Iraqis fear latest bombings signal return of al Qaida in Iraq

A car bomb exploded at the al Sharifi mosque in Baghdad killing 21 people.
A car bomb exploded at the al Sharifi mosque in Baghdad killing 21 people. Mohammed al Dulaimy/MCT

BAGHDAD — Bombings at five Shiite Muslim mosques killed 29 worshippers Friday in a series of attacks that Iraqi army and police officers are interpreting as a sign that insurgents are determined to destabilize the country now that American forces have withdrawn from Iraqi cities and towns.

"You will see them attempting to start the sectarian violence again," said a high-ranking Iraqi army officer who commands a unit in western Baghdad. He asked not to be named because he isn't authorized to speak to the media.

Iraqi army and police officers told McClatchy that the pattern of attacks against the armed forces and civilians resembles the tactics that the extremist Sunni group al Qaida in Iraq used before 2006. The increase in car bombs, roadside bombs and death threats indicates that the Islamic extremist group is attempting to restore ground it lost during the "surge" of American forces in 2008, the officers said.

U.S. Ambassador Christopher Hill and Army Gen. Ray Odierno, the top U.S. military officer in Iraq, condemned the mosque bombings.

"These barbaric attacks against innocent people at their places of worship are criminal acts of terrorism against the Iraqi people, demand the condemnation of the international community, and violate our common humanity," they said in a statement.

McClatchy counted 59 improvised explosive devices in Baghdad this July compared with 43 a year ago. McClatchy counted 107 deaths this July, up from 63. The Iraqi Ministry of Interior recorded 543 deaths throughout the country in June. The number decreased in July to 437.

That decline was offset by a rise in injuries from bomb attacks. Nearly 700 people were wounded across the country in July, up from 400 in June.

Outside Baghdad, Iraqi military and police officers are noticing al Qaida in Iraq returning to its former safe havens. Insurgents used cities in mostly Sunni areas west of Baghdad such as Fallujah and Abu Ghraib to prepare bombs and raise money.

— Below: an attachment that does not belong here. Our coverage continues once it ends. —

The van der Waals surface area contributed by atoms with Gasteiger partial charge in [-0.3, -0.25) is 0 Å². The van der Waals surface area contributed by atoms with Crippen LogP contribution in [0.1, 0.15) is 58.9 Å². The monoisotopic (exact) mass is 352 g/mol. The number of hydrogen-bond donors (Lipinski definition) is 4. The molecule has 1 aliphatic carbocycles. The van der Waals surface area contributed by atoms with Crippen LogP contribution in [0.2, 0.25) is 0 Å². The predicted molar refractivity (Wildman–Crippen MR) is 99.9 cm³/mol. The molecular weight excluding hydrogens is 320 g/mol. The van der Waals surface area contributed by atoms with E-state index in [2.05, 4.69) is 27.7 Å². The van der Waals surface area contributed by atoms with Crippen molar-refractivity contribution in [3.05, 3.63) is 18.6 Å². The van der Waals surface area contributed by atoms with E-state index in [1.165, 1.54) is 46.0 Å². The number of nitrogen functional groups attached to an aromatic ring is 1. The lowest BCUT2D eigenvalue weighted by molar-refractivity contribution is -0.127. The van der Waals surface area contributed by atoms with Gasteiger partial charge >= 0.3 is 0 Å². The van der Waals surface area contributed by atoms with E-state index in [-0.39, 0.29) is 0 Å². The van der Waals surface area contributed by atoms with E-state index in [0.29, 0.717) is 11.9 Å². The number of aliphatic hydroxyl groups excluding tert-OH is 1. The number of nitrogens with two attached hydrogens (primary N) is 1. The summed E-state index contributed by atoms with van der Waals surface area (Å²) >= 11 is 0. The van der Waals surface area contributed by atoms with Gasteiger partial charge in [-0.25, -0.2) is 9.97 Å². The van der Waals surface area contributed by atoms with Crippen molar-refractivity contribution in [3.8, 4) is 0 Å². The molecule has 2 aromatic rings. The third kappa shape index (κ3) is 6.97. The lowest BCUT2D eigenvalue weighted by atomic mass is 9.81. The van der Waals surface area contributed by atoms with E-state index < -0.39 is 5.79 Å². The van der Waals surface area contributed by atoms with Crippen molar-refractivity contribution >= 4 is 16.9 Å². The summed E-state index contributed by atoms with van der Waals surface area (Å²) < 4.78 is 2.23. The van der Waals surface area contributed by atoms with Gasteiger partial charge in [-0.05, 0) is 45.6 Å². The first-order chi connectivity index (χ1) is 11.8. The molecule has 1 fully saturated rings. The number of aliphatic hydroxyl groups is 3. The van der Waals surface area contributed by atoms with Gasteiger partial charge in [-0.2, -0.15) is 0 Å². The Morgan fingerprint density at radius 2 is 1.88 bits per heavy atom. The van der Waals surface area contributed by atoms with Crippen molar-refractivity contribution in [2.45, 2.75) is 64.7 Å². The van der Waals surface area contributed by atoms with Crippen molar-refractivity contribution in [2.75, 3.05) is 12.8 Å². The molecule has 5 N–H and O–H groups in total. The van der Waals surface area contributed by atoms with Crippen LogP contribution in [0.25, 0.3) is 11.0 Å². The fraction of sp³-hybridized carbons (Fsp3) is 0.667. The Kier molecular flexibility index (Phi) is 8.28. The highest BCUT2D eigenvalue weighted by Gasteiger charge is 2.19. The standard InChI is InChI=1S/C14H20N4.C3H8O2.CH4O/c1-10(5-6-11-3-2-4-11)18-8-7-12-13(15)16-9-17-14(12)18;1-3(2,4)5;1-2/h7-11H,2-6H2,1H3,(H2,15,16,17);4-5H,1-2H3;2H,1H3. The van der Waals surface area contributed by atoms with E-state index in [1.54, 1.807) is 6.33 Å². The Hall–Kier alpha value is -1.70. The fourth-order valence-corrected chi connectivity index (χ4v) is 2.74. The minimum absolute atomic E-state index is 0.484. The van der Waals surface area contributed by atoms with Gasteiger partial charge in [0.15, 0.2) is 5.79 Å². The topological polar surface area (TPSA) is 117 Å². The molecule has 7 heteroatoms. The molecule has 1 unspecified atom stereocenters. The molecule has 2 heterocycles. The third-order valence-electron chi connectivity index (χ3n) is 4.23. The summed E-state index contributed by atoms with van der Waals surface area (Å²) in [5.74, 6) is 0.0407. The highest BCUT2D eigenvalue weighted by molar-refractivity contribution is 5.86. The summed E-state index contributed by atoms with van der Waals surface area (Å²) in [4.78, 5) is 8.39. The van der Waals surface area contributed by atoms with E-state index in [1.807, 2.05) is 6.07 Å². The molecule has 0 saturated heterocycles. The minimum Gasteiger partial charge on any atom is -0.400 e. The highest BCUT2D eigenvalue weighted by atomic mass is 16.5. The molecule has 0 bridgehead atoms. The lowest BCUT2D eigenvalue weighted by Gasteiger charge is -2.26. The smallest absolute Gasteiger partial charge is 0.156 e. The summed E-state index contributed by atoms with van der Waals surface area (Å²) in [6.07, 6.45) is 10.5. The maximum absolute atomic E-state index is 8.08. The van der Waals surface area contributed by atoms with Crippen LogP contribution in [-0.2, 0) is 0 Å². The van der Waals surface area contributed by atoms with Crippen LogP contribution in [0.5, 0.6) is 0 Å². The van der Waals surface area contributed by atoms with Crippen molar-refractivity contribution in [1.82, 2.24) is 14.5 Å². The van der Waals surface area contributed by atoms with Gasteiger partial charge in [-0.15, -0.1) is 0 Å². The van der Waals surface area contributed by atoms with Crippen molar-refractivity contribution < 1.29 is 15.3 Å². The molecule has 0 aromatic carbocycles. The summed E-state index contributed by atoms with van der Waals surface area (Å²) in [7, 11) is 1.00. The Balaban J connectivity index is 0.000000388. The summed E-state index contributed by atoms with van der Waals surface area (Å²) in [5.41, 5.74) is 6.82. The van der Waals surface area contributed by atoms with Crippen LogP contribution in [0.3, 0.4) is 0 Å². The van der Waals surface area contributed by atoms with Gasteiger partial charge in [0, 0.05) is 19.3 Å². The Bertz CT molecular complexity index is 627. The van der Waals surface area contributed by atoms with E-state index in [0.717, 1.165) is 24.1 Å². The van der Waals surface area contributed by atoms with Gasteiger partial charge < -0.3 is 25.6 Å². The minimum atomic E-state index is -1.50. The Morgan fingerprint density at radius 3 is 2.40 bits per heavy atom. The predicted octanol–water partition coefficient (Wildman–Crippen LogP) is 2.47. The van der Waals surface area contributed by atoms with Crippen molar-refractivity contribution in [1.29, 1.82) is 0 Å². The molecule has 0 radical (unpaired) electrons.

In Abu Ghraib, Iraqi soldiers said they're facing what they call "the return of terrorism." Several soldiers said that casualties have increased, and that their battalion was on high alert.

"They are back, and citizens are coming every day to inform us about them," said Haider Al Ubeidi, an Iraqi army soldier in Abu Ghraib. "If our officers don't take action to face them soon, they will get stronger and stronger."

Iraqi authorities put Fallujah under curfew several times in June after a wave of attacks, and in Diyala, a volatile province east of Baghdad, at least 12 army and police officers have threatened to leave their jobs or face death from insurgents, officers told McClatchy.

"This is an attempt to take the Iraqi people back to the beginning of the conflict and the fighting between the people," said Falah Hassan Shanshal, a member of parliament who belongs to a political party tied to Shiite cleric Moqtada al Sadr. "They are Baathists (the party of the late dictator Saddam Hussein) and Qaida, and I believe it is impossible to return to that point."

Shanshal visited the al Sharifi mosque after it was attacked Friday. The mosque had been closed for two years after Prime Minister Nouri al Maliki launched a high-profile attack on Sadrist strongholds in Basra.

"They are targeting this (Shiite) sect, so we will accuse the other sect, and Shiite will fight Sunnis, and so the American troops will stay," said Sheikh Kedaier al Aliawi, the mosque's imam.

Some Iraqis, however, insist that al Qaida won't regain its former strength.

"They are trying to tell the people that al Qaida is still here, or it might be an attempt to take revenge," said Sheik Ahmed Abu Risha, the head of the Awakening Council of Iraq. Awakening Councils are the Sunni tribes that allied themselves with the U.S. military to fight al Qaida in Iraq in 2007 and 2008.

Abu Risha took the post after his brother, Abdul Satar Abu Risha, was killed by a car bomb in Anbar province. Al Qaida in Iraq claimed responsibility for his killing.

"They are not Islamists, and they are not random," Abu Risha continued from his office in Ramadi.

Al Qaida in Iraq and other insurgent groups fought U.S. forces in Anbar in two major assaults on Fallujah in 2004 and in Haditha — battles that were turning points in the American occupation of Iraq.

The Iraqi Army officer who declined to be named said that he's seen al Qaida in Iraq attempt to regroup on previous occasions.

"They killed six soldiers in my sectors, and the killers are well trained and professional. We can see it is not their first time; they returned," he said.

He said the current attacks could backfire on the insurgents by leading police and the military to Iraqi al Qaida cells.

"They lost their capabilities and they cannot control areas, but they are still capable of attacking here and there because they are still here," said an Iraqi federal police commander who asked not to be named because he isn't authorized to speak with the media.

"We have a wish that al Qaida will face us instead of killing the innocent; we will be more than happy if they showed themselves," he said.

(Dulaimy is a McClatchy special correspondent. Adam Ashton of The Modesto (Calif.) Bee contributed to this article from Irbil, Iraq.)


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